How to cook prawns and lobster on the barbecue

Cooking shellfish over hot coals adds a whole new dimension to seafood. In this guide, we explain how to get the best out of cooking lobster and prawns on the barbecue.

By Nick Wyke

I used to think that shellfish like lobster and prawns were best eaten only at well-reviewed waterfront restaurants. I imagined that only their chefs held the secret to a plate of seafood that was sweet, intense, and slightly charred. But I was missing a trick. On a trip to Iceland, I watched a Michelin-starred chef named Aggi Sverrisson cook sea-fresh lobster tails on the white coals of a beach barbecue. Brushed with lemon butter and wild kelp flakes, not only was it unforgettably delicious, it looked feasible for mere mortals.

And so, I learnt that with a little know-how shellfish is just as easy, if not easier, to cook than fish on a backyard barbecue. In the case of lobster and prawns, their built-in shell protects them from intense heat and prevents them from falling apart. Follow a few simple steps and the results will be sweet, smoky, and sensational. What’s more, if you grill this premium seafood at home, you can spend what you don’t shell out at a restaurant on a great bottle of white wine – mine’s an Albariño!

Follow this guide to cooking prawns and lobster on the barbie and enjoy a cookout with family and friends knowing that you’re not depleting the ocean’s fish stocks.

How to BBQ prawns

Prawns* are spectacularly popular worldwide for a good reason: they’re quick and easy to cook and taste terrific. So, if you’ve not graduated to cooking creatures with claws and tentacles yet, prawns are a great entry point for the budding backyard chef. Once you’ve mastered it, you’ll have a go-to summer dish to impress friends and family.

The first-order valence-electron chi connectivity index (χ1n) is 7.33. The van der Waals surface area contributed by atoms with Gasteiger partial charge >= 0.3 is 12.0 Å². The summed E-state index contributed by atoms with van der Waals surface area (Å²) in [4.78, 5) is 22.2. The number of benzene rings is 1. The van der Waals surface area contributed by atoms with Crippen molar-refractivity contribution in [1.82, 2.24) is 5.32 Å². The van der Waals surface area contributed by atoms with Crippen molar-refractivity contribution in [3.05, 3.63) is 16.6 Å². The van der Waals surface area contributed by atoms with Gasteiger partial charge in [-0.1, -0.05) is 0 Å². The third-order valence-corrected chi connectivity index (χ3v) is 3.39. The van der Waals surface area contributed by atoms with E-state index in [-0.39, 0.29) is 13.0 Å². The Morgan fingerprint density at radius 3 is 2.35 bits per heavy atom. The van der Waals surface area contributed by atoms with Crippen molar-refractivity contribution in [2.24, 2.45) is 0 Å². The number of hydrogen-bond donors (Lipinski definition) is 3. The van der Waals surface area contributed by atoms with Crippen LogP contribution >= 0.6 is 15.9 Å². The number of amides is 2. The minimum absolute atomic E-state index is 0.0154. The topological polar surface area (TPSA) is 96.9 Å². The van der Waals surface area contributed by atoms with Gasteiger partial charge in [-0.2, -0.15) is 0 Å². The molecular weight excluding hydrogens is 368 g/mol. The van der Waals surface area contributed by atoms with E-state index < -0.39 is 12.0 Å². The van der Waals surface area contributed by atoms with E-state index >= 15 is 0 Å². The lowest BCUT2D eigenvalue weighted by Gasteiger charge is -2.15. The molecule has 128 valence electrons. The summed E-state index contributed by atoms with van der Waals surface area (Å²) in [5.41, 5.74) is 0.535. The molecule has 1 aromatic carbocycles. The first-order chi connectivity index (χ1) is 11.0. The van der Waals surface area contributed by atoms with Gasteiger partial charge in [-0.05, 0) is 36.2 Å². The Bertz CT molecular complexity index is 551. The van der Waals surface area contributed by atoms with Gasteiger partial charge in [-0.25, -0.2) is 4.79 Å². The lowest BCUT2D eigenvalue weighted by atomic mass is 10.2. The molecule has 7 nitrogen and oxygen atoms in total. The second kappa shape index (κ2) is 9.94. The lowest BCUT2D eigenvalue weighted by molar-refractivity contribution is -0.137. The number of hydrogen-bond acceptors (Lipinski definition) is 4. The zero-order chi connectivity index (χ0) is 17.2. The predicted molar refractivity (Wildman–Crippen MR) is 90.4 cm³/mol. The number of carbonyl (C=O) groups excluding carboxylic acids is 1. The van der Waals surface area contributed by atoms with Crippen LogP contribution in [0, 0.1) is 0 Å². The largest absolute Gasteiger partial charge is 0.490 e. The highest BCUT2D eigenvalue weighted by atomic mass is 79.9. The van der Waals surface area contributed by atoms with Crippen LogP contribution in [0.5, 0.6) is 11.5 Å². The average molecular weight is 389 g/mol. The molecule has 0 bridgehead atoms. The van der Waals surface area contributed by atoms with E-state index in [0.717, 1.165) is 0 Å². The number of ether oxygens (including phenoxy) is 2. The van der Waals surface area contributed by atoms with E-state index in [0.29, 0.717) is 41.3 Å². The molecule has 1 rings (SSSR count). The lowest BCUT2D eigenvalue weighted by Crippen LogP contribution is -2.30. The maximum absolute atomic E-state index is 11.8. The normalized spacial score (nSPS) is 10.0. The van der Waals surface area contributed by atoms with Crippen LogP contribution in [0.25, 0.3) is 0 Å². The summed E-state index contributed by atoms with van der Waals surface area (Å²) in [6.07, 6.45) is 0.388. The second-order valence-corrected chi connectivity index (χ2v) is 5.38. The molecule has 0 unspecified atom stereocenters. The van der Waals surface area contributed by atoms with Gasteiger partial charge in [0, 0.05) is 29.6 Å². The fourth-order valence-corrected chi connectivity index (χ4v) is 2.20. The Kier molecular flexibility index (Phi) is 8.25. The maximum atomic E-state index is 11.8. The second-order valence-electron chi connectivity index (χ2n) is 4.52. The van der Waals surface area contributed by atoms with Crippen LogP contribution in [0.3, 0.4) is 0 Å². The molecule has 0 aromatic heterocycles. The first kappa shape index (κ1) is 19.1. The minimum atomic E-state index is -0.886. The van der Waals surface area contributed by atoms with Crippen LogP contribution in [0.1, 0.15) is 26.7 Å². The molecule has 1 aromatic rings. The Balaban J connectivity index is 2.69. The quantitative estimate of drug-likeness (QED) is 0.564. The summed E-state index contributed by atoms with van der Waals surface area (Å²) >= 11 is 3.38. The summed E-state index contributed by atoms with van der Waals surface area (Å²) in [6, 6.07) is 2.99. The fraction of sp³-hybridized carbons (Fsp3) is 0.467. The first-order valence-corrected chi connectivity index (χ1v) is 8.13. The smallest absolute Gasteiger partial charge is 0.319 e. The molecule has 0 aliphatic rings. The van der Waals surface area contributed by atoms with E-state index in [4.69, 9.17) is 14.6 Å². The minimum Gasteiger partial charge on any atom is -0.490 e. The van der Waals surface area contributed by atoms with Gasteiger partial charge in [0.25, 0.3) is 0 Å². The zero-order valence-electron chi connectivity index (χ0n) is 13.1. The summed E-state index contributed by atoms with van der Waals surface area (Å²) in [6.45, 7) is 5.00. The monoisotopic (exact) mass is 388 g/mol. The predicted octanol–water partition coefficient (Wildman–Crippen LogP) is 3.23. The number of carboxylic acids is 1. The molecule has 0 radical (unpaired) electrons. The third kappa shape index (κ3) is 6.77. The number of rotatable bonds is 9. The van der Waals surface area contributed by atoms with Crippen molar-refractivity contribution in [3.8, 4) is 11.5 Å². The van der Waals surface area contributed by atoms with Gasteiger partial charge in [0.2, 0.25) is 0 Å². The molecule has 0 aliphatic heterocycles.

That said, there are a few tips to make the most of barbecuing prawns. As a rule of thumb, bigger is better for juicier results. Whether you leave the shell on and/or de-vein is a personal preference. The shell offers some protection from the heat of the BBQ and can keep the prawns from drying out, but de-shelled prawns are easier to skewer and marinate. It’s really up to you whether you leave the tails on or remove them before grilling – they certainly add a visual flourish. 

For ease of turning, cook prawns on a skewer on medium heat for about 2 to 3 minutes per side on the BBQ, flipping them halfway through. They should be pink and opaque when cooked. Like with other shellfish, try not to overcook them or they can become tough and dry. 

Marinate in a spicy Cajun barbecue sauce, Singaporean-style satay sauce, or fragrant harissa, and serve on nutty wild rice. Alternatively, add a splash of tequila or rum to a basic olive oil and citrus marinade and serve with spring onion and tarragon mayonnaise. For a memorable salad try crisp and plump prawns with grilled watermelon and smoky avocado. 

MSC certified sustainable prawns and shrimp are caught right around the world, including in Norway, Iceland, Australia, the Indian Ocean, Guyana, Suriname, West Greenland, Estonia, Faroe Islands, Canada, and Oregon and Washington states in the US. By choosing prawns with the MSC blue fish tick you are supporting independently certified sustainable fisheries. Their good management practices help ensure fish populations and habitats are healthy and fishing community livelihoods are secure.